1. Thank you! So nice to hear, because I was sad to give it a lower rating… hype! But you know, always have to be honest about your reviews.

    1. I don’t think you’d like it though. Can’t put it on the same level as The Punch Escrow no way no how 🙂 (BTW, you can send me the questions if you’ve got them, I’ll send you mine soon too!)

        1. I’m thinking maybe 7? 🙂 and definitely different ones. I make questions for you, you make questions for me. Which is the fun bit, cause I know your questions will be very different from mine, and so I’m already curious about them 🙂 so just email me when you have them! I should email you soon too, I just… had a crazy weekend.

  3. Another great review!

    I almost want to read it, but the Title Spoiler kind of turns me off, you know? Knowing the eventual outcome of a story before I begin reading takes the “Surprise!” out of reading. I’m looking over my monitor at books in my bookshelf. “The Shadow of the Wind”. “In Sunlight and In Shadow”. In these and others, I sort of knew what the endings might, or should be, but my projections forward were never a certainty. That said, the characters and the journey were as important as the final outcome, and those two things kept me reading, anticipating a fabulous climax.

    In “They Both Die…”, do the new friends spend their last 24…what, walking and talking? Getting sleepy already, I am. Could they, maybe, pull off a bank job? Plot the murder of someone they both loathe? I mean, DO something. I might have to get the book to see if it’s filled with something other than walking and talking and reminiscing about their lives. Sounds like a book for psychologists, psychiatrists, or parish priests.

    Suddenly I feel depressed. Wink.

    1. Thanks Patrick! Well, the title spoiler kind of… is part of the premise, I guess? The whole world they have hinges on the fact that they know they’re going to die, so it’s no surprise. The whole story comes from them knowing, I guess. So then the main question becomes ‘how’ instead of ‘if’.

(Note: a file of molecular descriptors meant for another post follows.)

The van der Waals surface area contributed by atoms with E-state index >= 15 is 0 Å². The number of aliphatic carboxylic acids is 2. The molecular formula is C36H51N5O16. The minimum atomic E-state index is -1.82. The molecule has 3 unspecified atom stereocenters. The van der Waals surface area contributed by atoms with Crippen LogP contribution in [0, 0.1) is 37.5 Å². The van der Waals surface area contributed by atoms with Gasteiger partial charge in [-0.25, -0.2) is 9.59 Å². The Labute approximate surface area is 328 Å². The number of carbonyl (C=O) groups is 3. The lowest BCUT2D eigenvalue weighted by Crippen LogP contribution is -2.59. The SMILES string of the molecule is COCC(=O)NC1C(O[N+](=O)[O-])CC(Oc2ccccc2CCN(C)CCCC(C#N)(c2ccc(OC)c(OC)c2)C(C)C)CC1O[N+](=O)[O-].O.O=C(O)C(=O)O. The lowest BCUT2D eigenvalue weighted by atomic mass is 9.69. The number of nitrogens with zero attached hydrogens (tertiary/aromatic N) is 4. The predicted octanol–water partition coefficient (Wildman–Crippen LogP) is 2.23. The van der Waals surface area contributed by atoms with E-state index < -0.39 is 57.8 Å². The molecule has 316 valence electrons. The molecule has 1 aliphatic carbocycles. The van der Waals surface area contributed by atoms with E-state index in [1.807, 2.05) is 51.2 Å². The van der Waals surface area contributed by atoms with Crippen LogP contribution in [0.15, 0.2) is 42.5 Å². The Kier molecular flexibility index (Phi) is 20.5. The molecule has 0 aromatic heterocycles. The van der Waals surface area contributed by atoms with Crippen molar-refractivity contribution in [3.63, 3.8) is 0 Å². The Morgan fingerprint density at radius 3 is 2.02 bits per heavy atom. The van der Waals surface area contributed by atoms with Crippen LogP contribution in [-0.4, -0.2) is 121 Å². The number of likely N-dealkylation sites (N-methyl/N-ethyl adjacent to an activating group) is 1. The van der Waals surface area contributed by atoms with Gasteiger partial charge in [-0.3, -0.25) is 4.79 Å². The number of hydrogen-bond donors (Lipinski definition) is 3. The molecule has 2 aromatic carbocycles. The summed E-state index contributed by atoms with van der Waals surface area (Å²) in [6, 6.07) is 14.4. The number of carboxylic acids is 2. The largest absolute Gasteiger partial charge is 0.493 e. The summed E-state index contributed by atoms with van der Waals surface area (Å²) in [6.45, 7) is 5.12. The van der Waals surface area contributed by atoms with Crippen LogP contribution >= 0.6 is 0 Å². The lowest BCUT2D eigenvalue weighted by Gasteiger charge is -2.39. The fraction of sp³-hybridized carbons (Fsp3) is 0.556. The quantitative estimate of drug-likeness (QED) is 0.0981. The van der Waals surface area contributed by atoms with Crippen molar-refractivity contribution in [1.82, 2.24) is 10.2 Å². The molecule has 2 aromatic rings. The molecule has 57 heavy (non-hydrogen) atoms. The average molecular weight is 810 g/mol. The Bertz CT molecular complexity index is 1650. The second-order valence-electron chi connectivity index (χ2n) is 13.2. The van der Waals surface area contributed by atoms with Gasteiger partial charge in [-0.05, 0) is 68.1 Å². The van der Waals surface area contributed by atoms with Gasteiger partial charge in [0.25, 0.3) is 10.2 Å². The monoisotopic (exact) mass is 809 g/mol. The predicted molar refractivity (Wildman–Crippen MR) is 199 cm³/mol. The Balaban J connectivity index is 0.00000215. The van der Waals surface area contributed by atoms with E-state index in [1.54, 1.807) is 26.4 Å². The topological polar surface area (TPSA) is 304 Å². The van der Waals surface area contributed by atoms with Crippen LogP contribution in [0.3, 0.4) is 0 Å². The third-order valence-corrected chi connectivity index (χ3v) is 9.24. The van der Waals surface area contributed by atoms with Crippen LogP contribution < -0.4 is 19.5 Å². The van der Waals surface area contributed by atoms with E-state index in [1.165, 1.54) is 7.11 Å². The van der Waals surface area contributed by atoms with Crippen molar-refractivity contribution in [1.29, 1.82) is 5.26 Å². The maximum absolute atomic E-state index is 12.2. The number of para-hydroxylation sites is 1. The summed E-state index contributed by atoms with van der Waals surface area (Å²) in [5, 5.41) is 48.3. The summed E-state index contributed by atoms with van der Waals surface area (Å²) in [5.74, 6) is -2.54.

Yeah, it’s pretty much walking and talking, well, and some unexpected accidents. It’s one those kinds of contemporaries where you just sort of think about feelings. Well, mostly. They don’t want to pull a bank job because they might die during it 😀 (they know they’ll die, but you know. Hope dies last!)

      1. 🙂 I think I’m beginning to understand.

        Not having read the novel, only certain reviews about it, I’m approaching it dangerously, from a writer’s point of view.

        I’ve been notified that today is my last day on planet Earth. What would I do, other than go into shock for at least 12 hours? Half day wasted. As a reader I begin to formulate a plot, and that is a problem. I need to have no real preconceived expectations, only open the book and see for myself how the author tells the story he or she imagined. Is the voice engaging? Do the characters possess real life? Is there lyricism in the narrative? These three things CAN carry a book, I believe.

        You read Roth or Collins or Yancey and begin to expect unending action and drama. Suddenly, that thought in mind, you flash back to superb novels written that are “quieter”. You realize that high drama is not the only way to tell a story.